** Lampshaded in ''Lair of the Shadow Broker'', where Shepard berates Tela Vasir for betraying the Spectres by working with the Shadow Broker. Vasir throws it right back at them, that ''Shepard'' is working with Cerberus, so how are they ''[[NotSoDifferent different]]''?
** The Spectres arguably are this to the Asari Justicars. The Justicars are an ancient order that patrol Asari Space in pursuit of justice and adhere to a highly strict Code that dictates what they can and cannot do. This can allow them to kill anyone who gets in their way, ''including'' other law-enforcers, should they be foolish enough to try to apprehend them. ''This rarely happens.''
* In theory this is the portrayal of the Assassin's Guild that ''Franchise/AssassinsCreed'' is seeking. Being a clan of assassins, it would be fairly obvious that they're doing a lot of murdering in their line of work but it is set against the backdrop of trying to stop the ingresses of the Templar Order, which seeks to put the world under its fist (as their [[KnightTemplar namesake trope]] would suggest). However the reality is the Templar Order's doctrine is so obviously totalitarian that there's really no way anyone would agree the world would be better under them, making the conflict considerably more of the BlackAndGrayMorality.
* King Foltest in ''Franchise/TheWitcher'' is regarded as a arrogant, sister-humping warmonger, but he ends up being one of the least morally-repugnant leaders in the series as well as the most moral monarchs compared to others such as King Henselt of Kaedwin who is [[UsefulNotes/JosefStalin Fantasy Josef Stalin]], as well as King Radovid of Temeria and Emperor Emhyr var Emreis, both of whom are practically [[ANaziByAnyOtherName Adolf Hitler stand-ins]], performing cleansing against undesirables (in this case magic users) and the latter going on in expansionist campaigns against other kingdoms that are generally regarded as inferiors.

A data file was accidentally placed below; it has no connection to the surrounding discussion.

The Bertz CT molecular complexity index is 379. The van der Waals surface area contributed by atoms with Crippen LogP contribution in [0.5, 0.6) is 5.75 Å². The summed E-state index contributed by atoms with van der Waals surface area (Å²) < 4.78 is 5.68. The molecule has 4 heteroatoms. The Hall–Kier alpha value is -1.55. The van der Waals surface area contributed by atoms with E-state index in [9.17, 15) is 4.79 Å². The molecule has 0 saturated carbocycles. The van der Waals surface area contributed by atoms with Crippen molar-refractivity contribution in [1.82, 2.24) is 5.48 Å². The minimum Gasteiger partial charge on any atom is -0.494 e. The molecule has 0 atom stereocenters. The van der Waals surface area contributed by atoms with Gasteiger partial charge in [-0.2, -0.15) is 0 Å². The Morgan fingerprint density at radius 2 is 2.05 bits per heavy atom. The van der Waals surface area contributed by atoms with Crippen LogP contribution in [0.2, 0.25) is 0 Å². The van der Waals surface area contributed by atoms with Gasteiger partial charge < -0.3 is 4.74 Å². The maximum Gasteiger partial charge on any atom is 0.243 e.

* In ''VideoGame/TalesOfBerseria'' the main characters go around destroying everything in their path and half of the party are anti-heroes of varying degrees. Their enemy, the Abbey, however, are a group of {{Well Intentioned Extremist}}s attempting to wipe out free will in order to rid the world of Malevolence, which causes humans to become Daemons [[spoiler: due to the effects of a curse placed on humans by the Seraphs of the Heavenly Realm]] who use very objectionable methods to achieve that end.
* In the conflict between [[spoiler: Akane and Delta]] in ''VisualNovel/ZeroEscape'' trilogy both sides have [[WellIntentionedExtremist noble goals]] and small graveyard of [[ShootTheDog dogs shot]] on the path to these goals. However while the former tries to minimise casualties and colateral damage whenever possible, the latter tends to be excesively cruel and some actions like [[spoiler: killing everyone except Diana]] in one of the endings of ''VisualNovel/ZeroTimeDilemma'' seem like [[KickTheDog pointless cruelty]], making [[spoiler: Akane]] clearly lighter gray than the other.